Book Reviews145
Izbica/Radzin community and how this community received (and lived by?)them. What did it mean to be part of an ultra-Orthodox community led by “soft antinomian” masters who granted individuals the authority to act outsidethe law? More broadly, how did the radical notions traced in such detail by Magid reflect and engage with larger trends in the outside world? ThoughMagid declares that R. Gershon Henokh’s project was designed to “stem thetide of modernity,” the book provides little discussion of the relation of Izbica/Radzin Hasidism to modernity.That said,
Hasidism on the Margin 
is an exemplary and innovative study of Hasidic hermeneutics. Though the book may be described as Magid’s readingof Izbica/Radzin readings and thus very much inside its texts, the theoreticalapproach and clear argumentation make it not only accessible but meaningfulto a broad scholarly readership. J. H. C
University of Haifa.
, L
From Deborah to Esther: Sexual Politics in the Hebrew Bible 
. Min-neapolis: Fortress, 2003. xi
154 pp. $15.00 (paper).S
Just Wives? Stories of Power and Survival in the Old Testament and Today 
. Louisville: Westminster John Knox, 2003. vii
136 pp.$14.95 (paper).S
, D
God, Gender and the Bible 
. New York: Routledge, 2002. vii
184 pp. $27.95 (paper).These books all analyze some key biblical texts about women. They differ,though, in the specific texts on which they focus: only Sawyer considers textsfrom the Christian tradition. More important, they differ in the overarchingquestions they address.Sakenfeld’s interests are theological/hermeneutical and multicultural—theological/hermeneutical given Sakenfeld’s concern with the meaning that the texts she examines have “for people in their own situations today,” multi-cultural given Sakenfeld’s acknowledgment “that meaning . . . is not thesame” for those of different national, racial, ethnic, religious, and class back-grounds (1–2). Sakenfeld’s book thus presents (1) her own analysis of thestories of eleven different biblical women (Sarah, Hagar, Ruth, Naomi, Vashti,Esther, Michal, Abigail, Bathsheba, Gomer, and the ideal woman of Proverbs31), using an approach that describes the sociocultural background and rhe-torical design of each text, and (2) interpretations offered by other contem-porary readers and hearers of Sakenfeld’s focal texts. The book is furthermorean invitation to us; in Sakenfeld’s words, she seeks “to encourage you [thereader] to think your own thoughts and even lend your own voice to the on-going conversation” (2). Despite, then, Sakenfeld’s avowed concern with hertexts’ sociocultural background, the stress is really on reading biblical stories“today” (as indicated in Sakenfeld’s subtitle). The primary title,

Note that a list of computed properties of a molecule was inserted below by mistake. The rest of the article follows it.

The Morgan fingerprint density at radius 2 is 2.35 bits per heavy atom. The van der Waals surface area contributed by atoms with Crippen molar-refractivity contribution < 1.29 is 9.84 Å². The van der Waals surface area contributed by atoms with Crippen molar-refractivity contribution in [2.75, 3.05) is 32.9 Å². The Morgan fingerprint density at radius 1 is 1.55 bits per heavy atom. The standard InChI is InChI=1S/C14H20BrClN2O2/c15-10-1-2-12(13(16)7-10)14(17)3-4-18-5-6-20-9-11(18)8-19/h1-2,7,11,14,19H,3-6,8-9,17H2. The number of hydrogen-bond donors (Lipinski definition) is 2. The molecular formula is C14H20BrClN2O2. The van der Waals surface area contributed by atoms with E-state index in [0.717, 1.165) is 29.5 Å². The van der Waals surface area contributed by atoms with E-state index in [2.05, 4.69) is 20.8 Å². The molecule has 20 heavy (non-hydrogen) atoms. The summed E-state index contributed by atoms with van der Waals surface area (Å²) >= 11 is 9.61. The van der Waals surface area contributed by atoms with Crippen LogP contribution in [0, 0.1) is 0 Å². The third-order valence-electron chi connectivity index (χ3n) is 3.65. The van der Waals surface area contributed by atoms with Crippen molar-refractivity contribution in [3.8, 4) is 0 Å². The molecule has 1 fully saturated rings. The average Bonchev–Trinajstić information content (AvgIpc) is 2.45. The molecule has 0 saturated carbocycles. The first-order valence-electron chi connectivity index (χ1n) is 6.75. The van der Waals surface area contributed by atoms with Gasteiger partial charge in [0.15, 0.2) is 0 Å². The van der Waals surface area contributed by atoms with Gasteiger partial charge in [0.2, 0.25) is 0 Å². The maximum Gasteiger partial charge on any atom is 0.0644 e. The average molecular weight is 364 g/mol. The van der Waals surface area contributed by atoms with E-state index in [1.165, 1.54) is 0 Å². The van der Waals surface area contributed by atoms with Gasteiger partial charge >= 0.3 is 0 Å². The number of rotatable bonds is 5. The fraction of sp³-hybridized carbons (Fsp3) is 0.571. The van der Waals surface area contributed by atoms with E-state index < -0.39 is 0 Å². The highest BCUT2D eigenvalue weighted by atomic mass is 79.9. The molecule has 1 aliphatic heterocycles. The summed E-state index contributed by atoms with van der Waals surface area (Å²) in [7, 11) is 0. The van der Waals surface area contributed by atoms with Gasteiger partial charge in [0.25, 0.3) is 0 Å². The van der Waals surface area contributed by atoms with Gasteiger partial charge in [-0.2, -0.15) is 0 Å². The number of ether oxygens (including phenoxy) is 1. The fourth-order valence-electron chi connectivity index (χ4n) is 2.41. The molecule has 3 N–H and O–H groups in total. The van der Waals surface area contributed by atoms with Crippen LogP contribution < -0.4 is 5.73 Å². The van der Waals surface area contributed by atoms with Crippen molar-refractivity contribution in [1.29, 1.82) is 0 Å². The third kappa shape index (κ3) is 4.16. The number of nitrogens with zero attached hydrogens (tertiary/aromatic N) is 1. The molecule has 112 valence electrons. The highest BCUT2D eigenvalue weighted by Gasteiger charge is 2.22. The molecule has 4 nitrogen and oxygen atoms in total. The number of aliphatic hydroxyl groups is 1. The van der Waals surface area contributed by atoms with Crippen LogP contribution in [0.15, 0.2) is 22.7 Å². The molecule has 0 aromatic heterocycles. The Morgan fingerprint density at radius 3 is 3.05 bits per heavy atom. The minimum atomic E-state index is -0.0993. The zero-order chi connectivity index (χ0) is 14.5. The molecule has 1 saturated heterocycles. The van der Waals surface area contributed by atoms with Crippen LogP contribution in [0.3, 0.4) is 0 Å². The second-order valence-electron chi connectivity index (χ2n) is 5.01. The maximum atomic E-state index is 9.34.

Just Wives? 
,alludes to the fact that all the women considered are presented in the Bible“primarily in their role as wives” (3), although, as Sakenfeld’s use of a questionmark suggests, she thinks their significance transcends marital identity.Klein’s book is a collection of seven essays about sixteen different women (the“eleven fully differentiated females” found in the book of Judges [9] and Han-